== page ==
If you ask many readers of popular novels why they remember these novels, it is highly likely that they will say they loved the character(s) in the book. Jason Bourne, Harry Potter, the Drew brothers and many other characters who have thrilled fans over time all have been carefully developed.
A novel without a well-developed character is colourless and gives the reader nothing to identify with. Readers love to get caught in the storyline following the character’s tribulations, joys, failures and ultimately a happy ending (mostly). Here are some tips on developing a well-developed character.
Know your character
A character should be developed exactly like a real-life person. The character should have a birth date, he will have gone to school, have a married life or not, believe in God or not, and so on. Each of these traits should have an explanation or be threaded in the context of the story. If the character cannot read, did he have a troubled childhood? Some authors model their characters on real-life people including relatives, friends, and role models.
Make him memorable
Memorable characters provoke an image in the readers’ minds. Unique and memorable physical traits are used to make them memorable. Jack Reacher is a 6 feet giant with scars all over his body, Sherlock Holmes is a tall thin gaunt man with a sharp nose while Harry Potter has messed up hair, green eyes, and a lightning scar. Giving memorable physical traits to a character conjures up an image which the reader can liken to a person they may know on TV, work and so on, giving more life to the story.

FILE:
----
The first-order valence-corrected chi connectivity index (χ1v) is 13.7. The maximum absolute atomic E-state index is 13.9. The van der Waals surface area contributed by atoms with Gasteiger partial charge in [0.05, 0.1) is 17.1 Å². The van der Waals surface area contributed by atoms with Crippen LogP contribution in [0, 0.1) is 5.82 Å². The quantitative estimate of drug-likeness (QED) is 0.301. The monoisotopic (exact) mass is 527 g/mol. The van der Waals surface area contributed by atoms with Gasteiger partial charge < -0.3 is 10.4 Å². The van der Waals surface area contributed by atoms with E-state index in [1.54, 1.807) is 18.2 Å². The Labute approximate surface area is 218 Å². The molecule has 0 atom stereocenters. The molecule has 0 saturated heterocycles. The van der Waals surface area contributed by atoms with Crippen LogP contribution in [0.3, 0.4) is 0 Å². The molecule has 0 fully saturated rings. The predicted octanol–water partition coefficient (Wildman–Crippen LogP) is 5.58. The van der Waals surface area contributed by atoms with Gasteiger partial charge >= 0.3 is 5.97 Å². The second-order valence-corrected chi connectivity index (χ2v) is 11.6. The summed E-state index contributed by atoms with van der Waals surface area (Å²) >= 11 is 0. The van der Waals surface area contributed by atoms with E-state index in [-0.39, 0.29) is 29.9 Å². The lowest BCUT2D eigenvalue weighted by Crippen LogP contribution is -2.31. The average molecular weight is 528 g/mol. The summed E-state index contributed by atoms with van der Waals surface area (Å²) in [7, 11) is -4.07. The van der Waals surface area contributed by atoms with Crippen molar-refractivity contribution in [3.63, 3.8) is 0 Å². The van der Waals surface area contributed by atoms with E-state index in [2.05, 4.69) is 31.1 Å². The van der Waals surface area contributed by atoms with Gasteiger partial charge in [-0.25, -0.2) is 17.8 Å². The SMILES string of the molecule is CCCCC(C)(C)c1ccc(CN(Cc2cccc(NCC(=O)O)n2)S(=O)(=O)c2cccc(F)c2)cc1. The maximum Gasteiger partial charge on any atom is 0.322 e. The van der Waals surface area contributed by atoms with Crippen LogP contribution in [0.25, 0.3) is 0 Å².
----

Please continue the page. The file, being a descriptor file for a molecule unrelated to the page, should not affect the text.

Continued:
A memorable name
Some characters are remembered for their names. Mark Twain’s Huckleberry Finn is unique and memorable. A name can represent something about the character, for example, McMahon will be an Irish character, while Joe ‘Teflon’ Brando would be a smooth criminal.
Place the context
The character does not live in a vacuum. He knows and interacts with people. He has been through several incidents in life which may have a bearing on what is going on at that particular moment. If he sees a defenceless person getting attacked, for example, this will bring back memories of poor Aunt Gladys who kept getting battered by his alcoholic step-uncle.
The character’s journey
The character should have a reason for his actions. It could be love, money, revenge or any other motivation. Where does the character start and where does he end? Is he a farmer riding after bad men who disrupted his quiet way of life and took his daughter away? Will he get his revenge and daughter back?
How do you make sure that your characters are well developed? Got any extra tips? Pop them in the comments!